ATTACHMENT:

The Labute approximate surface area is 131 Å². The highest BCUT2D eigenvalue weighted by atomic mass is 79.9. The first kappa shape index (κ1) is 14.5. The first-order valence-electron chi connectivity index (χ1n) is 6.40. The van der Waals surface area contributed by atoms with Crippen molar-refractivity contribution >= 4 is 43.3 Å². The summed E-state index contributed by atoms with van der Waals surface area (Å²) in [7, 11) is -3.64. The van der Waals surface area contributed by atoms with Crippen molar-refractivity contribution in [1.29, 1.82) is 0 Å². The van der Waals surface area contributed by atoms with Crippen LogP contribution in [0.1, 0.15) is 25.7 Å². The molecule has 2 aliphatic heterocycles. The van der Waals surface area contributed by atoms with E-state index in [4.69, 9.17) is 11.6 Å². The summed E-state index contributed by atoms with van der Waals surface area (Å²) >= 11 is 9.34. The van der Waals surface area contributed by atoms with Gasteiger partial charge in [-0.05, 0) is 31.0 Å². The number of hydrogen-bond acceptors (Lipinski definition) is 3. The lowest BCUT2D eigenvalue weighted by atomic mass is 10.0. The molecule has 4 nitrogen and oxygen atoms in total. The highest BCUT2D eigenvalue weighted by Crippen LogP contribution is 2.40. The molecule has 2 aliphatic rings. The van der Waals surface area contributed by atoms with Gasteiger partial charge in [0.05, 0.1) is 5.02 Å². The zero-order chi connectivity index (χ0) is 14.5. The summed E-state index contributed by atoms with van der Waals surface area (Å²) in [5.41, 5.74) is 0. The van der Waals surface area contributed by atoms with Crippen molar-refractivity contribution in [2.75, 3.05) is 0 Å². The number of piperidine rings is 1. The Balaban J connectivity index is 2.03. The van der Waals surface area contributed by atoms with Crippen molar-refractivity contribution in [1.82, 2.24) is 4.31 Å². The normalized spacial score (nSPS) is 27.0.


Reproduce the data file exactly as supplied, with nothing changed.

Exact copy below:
The Labute approximate surface area is 131 Å². The highest BCUT2D eigenvalue weighted by atomic mass is 79.9. The first kappa shape index (κ1) is 14.5. The first-order valence-electron chi connectivity index (χ1n) is 6.40. The van der Waals surface area contributed by atoms with Crippen molar-refractivity contribution >= 4 is 43.3 Å². The summed E-state index contributed by atoms with van der Waals surface area (Å²) in [7, 11) is -3.64. The van der Waals surface area contributed by atoms with Crippen molar-refractivity contribution in [1.29, 1.82) is 0 Å². The van der Waals surface area contributed by atoms with Crippen LogP contribution in [0.1, 0.15) is 25.7 Å². The molecule has 2 aliphatic heterocycles. The van der Waals surface area contributed by atoms with E-state index in [4.69, 9.17) is 11.6 Å². The summed E-state index contributed by atoms with van der Waals surface area (Å²) >= 11 is 9.34. The van der Waals surface area contributed by atoms with Gasteiger partial charge in [-0.05, 0) is 31.0 Å². The number of hydrogen-bond acceptors (Lipinski definition) is 3. The lowest BCUT2D eigenvalue weighted by atomic mass is 10.0. The molecule has 4 nitrogen and oxygen atoms in total. The highest BCUT2D eigenvalue weighted by Crippen LogP contribution is 2.40. The molecule has 2 aliphatic rings. The van der Waals surface area contributed by atoms with Gasteiger partial charge in [0.05, 0.1) is 5.02 Å². The zero-order chi connectivity index (χ0) is 14.5. The summed E-state index contributed by atoms with van der Waals surface area (Å²) in [5.41, 5.74) is 0. The van der Waals surface area contributed by atoms with Crippen molar-refractivity contribution in [2.75, 3.05) is 0 Å². The number of piperidine rings is 1. The Balaban J connectivity index is 2.03. The van der Waals surface area contributed by atoms with Crippen molar-refractivity contribution in [1.82, 2.24) is 4.31 Å². The normalized spacial score (nSPS) is 27.0.